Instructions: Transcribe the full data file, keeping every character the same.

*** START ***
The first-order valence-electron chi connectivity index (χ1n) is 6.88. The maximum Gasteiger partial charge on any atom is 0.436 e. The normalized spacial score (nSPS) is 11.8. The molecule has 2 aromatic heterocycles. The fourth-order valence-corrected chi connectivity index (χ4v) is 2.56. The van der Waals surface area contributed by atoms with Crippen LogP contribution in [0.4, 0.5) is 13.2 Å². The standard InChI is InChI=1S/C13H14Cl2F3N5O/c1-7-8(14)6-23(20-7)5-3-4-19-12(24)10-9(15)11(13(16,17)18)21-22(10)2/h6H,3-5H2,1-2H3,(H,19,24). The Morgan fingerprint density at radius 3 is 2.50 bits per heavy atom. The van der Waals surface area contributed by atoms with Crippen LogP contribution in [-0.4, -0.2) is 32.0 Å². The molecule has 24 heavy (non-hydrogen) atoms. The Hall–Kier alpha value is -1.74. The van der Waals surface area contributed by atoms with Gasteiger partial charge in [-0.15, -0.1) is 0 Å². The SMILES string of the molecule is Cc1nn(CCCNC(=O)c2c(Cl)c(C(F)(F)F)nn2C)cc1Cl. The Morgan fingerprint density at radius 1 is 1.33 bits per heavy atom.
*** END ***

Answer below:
The first-order valence-electron chi connectivity index (χ1n) is 6.88. The maximum Gasteiger partial charge on any atom is 0.436 e. The normalized spacial score (nSPS) is 11.8. The molecule has 2 aromatic heterocycles. The fourth-order valence-corrected chi connectivity index (χ4v) is 2.56. The van der Waals surface area contributed by atoms with Crippen LogP contribution in [0.4, 0.5) is 13.2 Å². The standard InChI is InChI=1S/C13H14Cl2F3N5O/c1-7-8(14)6-23(20-7)5-3-4-19-12(24)10-9(15)11(13(16,17)18)21-22(10)2/h6H,3-5H2,1-2H3,(H,19,24). The Morgan fingerprint density at radius 3 is 2.50 bits per heavy atom. The van der Waals surface area contributed by atoms with Crippen LogP contribution in [-0.4, -0.2) is 32.0 Å². The molecule has 24 heavy (non-hydrogen) atoms. The Hall–Kier alpha value is -1.74. The van der Waals surface area contributed by atoms with Gasteiger partial charge in [-0.15, -0.1) is 0 Å². The SMILES string of the molecule is Cc1nn(CCCNC(=O)c2c(Cl)c(C(F)(F)F)nn2C)cc1Cl. The Morgan fingerprint density at radius 1 is 1.33 bits per heavy atom.